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An old Cherokee is teaching his grandson about life. "A fight is going on inside me," he said to the boy.

"It is a terrible fight and it is between two wolves. One is evil—he is anger, envy, sorrow, regret, greed, arrogance, self-pity, guilt, resentment, inferiority, lies, false pride, superiority, and ego." He continued, "The other is good—he is joy, peace, love, hope, serenity, humility, kindness, benevolence, empathy, generosity, truth, compassion, and faith. The same fight is going on inside you—and inside every other person, too."

The grandson thought about it for a minute and then asked his grandfather, "Which wolf will win?"

The old Cherokee simply replied, "The one you feed."

First People - The Legends. Cherokee Legend of Two Wolves. November 16, 2004. [accessed April 7, 2012].

Thursday, January 26, 2012

A Brief History Of The Marlboro High School/Elementary School - Part One of Two

reprinted courtesy of the PGCHS (Prince George's County Historical Society)
 "News & Notes", Volume XLI, Number 1, Jan/Feb 2012.[1]

see also:

 Part One of Two


People and groups with an interest in the history of our County have recently been alerted to the proposed demolition of the building known as OMES – the Old Marlboro Elementary School, the original part of which was built as the Marlboro High School in 1921.  The proposal includes the construction (on the site of this school building) of a Family Justice Center that would combine all of the offices necessary to serve individuals and families in need of assistance.  There are of course serious logistical problems that would have to be resolved before proceeding with such a plan, but the Historical Society will concentrate on the historical value of the school building and site, and the consideration of potential adaptive re-use and possible preservation.  The Society’s Board plans to host as soon as possible an informational meeting and discussion on the subject.  The property has been designated an Historic Site under the County’s Preservation Ordinance, because of its importance in the history of education of the white students of the area.  It contains not only the High School/Elementary School building, but also the separate, adjoining small principal’s residence (originally 1890s girls’ school), and the burial place of Dr. William Beanes and his wife.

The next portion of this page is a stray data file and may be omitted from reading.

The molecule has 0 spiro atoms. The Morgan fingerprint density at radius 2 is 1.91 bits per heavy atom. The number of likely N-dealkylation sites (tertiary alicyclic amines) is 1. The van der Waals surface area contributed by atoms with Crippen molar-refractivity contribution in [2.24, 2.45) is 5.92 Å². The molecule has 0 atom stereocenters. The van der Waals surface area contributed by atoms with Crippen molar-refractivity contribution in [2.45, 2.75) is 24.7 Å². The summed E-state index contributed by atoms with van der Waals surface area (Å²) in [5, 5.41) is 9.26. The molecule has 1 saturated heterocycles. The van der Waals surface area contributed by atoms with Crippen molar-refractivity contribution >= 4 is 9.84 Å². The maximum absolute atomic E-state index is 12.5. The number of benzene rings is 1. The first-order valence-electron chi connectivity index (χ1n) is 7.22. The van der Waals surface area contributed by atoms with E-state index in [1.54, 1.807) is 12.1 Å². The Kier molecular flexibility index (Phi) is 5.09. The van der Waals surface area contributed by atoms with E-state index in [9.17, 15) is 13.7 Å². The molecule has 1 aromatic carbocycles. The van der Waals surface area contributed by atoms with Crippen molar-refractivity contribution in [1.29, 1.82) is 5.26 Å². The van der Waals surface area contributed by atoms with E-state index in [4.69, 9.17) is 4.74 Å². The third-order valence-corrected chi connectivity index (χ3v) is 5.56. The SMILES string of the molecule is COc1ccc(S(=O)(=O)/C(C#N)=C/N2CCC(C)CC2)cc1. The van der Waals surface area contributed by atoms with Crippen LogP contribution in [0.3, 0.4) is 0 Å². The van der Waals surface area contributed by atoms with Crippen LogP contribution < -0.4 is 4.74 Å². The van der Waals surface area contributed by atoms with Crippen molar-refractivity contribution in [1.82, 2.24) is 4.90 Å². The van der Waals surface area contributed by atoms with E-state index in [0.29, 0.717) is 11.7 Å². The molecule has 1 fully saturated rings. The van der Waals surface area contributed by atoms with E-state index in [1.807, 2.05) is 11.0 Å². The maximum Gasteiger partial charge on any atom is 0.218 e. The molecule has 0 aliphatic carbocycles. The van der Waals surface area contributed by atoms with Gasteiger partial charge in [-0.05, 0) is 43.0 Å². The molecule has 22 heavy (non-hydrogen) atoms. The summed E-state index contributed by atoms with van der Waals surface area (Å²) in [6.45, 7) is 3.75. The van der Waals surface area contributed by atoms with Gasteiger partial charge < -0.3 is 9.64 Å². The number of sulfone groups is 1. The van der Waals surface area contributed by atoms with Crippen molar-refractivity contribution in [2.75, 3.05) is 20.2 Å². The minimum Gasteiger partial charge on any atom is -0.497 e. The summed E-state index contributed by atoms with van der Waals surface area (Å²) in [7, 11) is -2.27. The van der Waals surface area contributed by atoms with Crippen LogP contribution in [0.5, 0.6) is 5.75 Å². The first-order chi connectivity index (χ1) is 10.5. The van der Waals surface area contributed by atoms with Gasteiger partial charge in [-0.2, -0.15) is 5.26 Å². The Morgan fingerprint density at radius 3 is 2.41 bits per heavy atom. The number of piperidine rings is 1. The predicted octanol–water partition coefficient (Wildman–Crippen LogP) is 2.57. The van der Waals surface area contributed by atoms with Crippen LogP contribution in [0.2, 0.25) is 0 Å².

This is the property on which Dr. William Beanes lived in the early 19th century.  Dr Beanes was the Upper Marlborough resident who was taken as a hostage by the British invaders in the summer of 1814, because he and several of his friends had captured several British deserters/stragglers.  (He was taken to Baltimore, and it was during the attempts of Francis Scott Key to liberate Dr. Beanes, that Key wrote the lyrics to what became our National Anthem.)  Dr. Beanes returned to Upper Marlborough, and lived on this property until his death in 1828; he and his wife are buried on the property, and their burial place has been carefully preserved, although it is currently in need of attention.
               After Dr. Beanes’ death, his house was altered to become the new Marlborough Academy, established in 1835 by an Act of the General Assembly of Maryland.  The subjects taught included Dictionary, Geography, Latin, algebra, Geometry, and Cyphering; Greek and French studies were soon added. Hours were 8:00 5:30 p.m., and September was vacation month.  At first only boys were admitted, but by 1840 there were female students as well; a report for 1844 indicates the attendance of 42 boys and 18 girls.  (In 1867, after the establishment of the Board of County School Commissioners, a separate public school for girls was established immediately east of the academy building, and the two buildings were separated by a “good and substantial fence.”)
               In July of 1855 the Academy building burned to the ground.  The Upper Marlborough newspaper, The Planters’ Advocate, reported that “The buildings of the Marlboro’ Academy, in this place, were destroyed by fire on the afternoon of last Friday. . . .  The fire originated in the garret room of the Academy proper, whence it communicated to the adjoining dwelling of the Principal.  The latter was not occupied at the time but was in a state of repair – a considerable sum having been already expended in refitting it, all of which is of course a loss.  The fire was not discovered until between 6 and 7 o’clock, and no signs of it were observed at the time school was dismissed about two hours previously. . . . The dwelling portion of the building was one of the oldest houses in the village and was for many years the dwelling of the late Dr. William Beanes.”  The building had fortunately been insured, and a new academy building was erected by the end of December in that year. 

continued part two

[1] personal email.  Prince George's County Historical Society. January 21, 2012. be continued

1 comment:

Louise Tucker said...

Interesting! Can't wait to read part 2! I knew it was Dr. Beanes' resident and burial site, but didn't realize the school went that far back!